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A chief executive and some familial conflicts of interest

A chief executive and some familial conflicts of interest
Case studies

A chief executive and some familial conflicts of interest

Governance | Neal Green | 1 Sep 2007

Neal Green of the Charity Commission responds to a chief executive with some queries about familial conflicts of interest.

Dear editor,

I have a couple of governance-related queries which I wonder if you can help me with?

A trustee's wife applies for a service delivery post in the charity of which her husband is a trustee and honorary officer. Potentially this could lead to a number of conflict of interest situations particularly when service issues are being discussed. Should he resign if and when his wife takes up appointment or should one just deal with situations as and when they arise through the conflict of interest policy?

A trustee applies for a role in a charity of which he is a trustee. Should he resign when he puts in his application or on appointment to the role?

Yours sincerely,

A chief executive trying to get the best staff for the charity

 


Dear chief executive,

There are two key legal principles here. Firstly, trustees have a duty not to profit from their trusteeship; secondly trustees are not allowed to put themselves in a position where their interest and their duty conflict (or appear to conflict)

  • In the first scenario there is a potential trustee benefit because of the 'shared purse' principle (the trustee will benefit from any payment to his wife) as well as a conflict of interest. The trustee benefit would need authorisation from the Commission (or the court) unless it was permitted by a power in the governing document. The charity would have to persuade the Commission that the appointment is in the charity's interests. The conflict of interest would need to be managed by the trustee absenting himself from any discussion of, or voting on, any matter relating to the post for which his wife has applied.
  • If the trustee's wife is appointed following a fair and rigorous recruitment process and the Commission has been persuaded to grant the charity the relevant power, the trustee may still have to resign if the scope of his wife's role meant that he was consequently no longer able to effectively carry out his duty as a trustee, or the conflict of interest was otherwise unmanageable. Obviously, if the Commission does not provide the necessary authorisation, the trustee will have to resign as soon as his wife takes up the appointment.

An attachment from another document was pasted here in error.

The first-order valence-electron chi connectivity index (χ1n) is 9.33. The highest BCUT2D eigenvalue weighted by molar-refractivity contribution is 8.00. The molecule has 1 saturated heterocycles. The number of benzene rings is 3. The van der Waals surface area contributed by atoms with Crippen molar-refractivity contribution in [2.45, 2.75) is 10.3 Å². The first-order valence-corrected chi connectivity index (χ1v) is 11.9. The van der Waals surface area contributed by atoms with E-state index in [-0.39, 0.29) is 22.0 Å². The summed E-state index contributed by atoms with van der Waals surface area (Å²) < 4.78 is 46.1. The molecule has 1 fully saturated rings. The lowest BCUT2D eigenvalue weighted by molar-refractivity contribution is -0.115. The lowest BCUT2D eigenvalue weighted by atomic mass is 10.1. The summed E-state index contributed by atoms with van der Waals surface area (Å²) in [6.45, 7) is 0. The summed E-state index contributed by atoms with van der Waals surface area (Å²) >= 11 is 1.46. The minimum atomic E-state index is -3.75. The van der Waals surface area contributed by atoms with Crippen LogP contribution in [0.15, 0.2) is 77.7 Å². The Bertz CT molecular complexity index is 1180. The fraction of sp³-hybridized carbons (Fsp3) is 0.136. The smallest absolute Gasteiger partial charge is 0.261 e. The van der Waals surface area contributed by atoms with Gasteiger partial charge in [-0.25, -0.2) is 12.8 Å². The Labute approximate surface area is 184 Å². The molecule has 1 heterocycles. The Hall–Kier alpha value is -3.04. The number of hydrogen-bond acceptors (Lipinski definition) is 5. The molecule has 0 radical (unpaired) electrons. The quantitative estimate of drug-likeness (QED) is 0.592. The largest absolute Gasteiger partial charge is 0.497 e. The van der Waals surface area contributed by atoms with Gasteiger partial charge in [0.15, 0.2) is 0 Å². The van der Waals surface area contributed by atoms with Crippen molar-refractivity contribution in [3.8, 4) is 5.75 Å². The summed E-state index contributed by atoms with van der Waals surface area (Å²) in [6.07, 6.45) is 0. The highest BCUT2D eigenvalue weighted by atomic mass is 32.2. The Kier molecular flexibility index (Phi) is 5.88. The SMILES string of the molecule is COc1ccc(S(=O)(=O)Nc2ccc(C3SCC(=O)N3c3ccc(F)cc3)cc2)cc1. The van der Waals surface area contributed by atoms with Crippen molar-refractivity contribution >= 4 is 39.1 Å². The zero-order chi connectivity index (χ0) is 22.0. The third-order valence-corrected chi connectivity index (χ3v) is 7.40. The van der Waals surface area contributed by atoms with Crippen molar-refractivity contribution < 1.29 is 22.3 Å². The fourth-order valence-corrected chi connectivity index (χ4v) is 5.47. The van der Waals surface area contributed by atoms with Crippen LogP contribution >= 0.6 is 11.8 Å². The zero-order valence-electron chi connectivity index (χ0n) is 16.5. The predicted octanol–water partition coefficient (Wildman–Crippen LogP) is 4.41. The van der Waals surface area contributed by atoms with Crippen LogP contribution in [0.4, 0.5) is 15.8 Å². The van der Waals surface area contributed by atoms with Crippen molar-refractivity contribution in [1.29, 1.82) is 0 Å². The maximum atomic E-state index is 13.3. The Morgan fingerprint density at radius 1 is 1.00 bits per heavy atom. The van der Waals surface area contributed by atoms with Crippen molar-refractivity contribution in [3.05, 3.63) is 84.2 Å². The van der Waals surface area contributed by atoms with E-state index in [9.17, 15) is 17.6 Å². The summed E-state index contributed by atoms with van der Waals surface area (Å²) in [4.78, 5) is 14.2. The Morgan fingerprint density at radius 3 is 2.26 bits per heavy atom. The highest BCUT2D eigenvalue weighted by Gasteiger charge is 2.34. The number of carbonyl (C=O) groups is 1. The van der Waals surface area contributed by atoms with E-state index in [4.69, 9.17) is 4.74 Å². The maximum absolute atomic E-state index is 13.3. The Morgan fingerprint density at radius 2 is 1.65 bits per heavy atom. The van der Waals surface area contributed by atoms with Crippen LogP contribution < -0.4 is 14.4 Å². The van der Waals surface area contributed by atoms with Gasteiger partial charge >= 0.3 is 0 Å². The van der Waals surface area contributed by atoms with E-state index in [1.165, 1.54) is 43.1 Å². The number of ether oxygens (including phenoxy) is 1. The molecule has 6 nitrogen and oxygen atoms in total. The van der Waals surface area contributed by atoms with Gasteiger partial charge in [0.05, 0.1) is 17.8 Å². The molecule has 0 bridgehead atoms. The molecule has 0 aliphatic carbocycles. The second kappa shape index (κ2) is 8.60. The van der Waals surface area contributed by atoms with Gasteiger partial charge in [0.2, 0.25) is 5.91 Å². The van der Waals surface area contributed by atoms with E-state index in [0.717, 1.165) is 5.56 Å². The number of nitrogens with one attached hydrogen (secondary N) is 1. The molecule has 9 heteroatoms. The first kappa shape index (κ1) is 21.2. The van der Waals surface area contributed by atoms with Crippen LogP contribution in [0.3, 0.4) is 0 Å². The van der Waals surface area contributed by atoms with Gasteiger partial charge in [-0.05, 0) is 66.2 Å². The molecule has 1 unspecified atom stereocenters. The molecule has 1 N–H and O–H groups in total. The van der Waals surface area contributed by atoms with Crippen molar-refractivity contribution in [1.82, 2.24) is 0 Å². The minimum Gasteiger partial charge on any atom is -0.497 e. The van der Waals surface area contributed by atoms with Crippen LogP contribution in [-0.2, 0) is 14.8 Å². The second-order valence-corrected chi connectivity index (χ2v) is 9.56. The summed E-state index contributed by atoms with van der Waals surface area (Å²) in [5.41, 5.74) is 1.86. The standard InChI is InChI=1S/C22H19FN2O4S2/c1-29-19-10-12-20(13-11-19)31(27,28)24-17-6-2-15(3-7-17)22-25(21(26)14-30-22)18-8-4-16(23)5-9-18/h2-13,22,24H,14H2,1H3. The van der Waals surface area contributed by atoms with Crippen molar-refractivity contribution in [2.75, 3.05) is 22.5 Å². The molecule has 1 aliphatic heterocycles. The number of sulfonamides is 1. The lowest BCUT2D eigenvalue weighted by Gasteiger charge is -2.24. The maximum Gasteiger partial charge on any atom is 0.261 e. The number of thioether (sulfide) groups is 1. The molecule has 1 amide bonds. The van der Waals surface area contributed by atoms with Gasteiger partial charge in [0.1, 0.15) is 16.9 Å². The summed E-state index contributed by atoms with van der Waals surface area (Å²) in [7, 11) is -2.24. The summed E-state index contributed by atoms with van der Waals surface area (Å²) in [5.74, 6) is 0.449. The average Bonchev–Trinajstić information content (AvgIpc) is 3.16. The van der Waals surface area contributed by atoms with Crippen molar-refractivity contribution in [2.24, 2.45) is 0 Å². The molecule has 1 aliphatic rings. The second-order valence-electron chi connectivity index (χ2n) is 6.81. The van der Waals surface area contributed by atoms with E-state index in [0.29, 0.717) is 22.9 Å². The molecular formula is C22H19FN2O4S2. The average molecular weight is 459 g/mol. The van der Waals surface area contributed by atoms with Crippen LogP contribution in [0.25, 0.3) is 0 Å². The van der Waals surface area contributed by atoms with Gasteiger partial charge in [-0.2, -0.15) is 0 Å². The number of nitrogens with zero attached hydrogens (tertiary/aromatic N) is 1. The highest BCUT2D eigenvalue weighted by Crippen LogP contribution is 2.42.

• If a trustee wanted to apply for a paid role within his own charity, then in order to avoid benefiting from his trusteeship he would have to resign as soon as he made the decision to apply for the job (submitting his application would be the latest point at which he could resign). If his application was unsuccessful, he could be reappointed as a trustee. He must have no involvement in setting the specification for the post or the recruitment process. The post would have to be recruited through fair and open competition. Even if this were the case, the charity trustees may be well advised to seek authorisation from the Commission to appoint to a remunerated post a trustee who has recently resigned. In particular the trustees may be concerned about the appearance of a conflict or an improper appointment. Trustees cannot avoid liability to repay unauthorised benefits simply by resigning.

For further information see Payment of Charity Trustees (CC11), which explains the law in more detail.

Neal Green is a senior policy adviser at the Charity Commission

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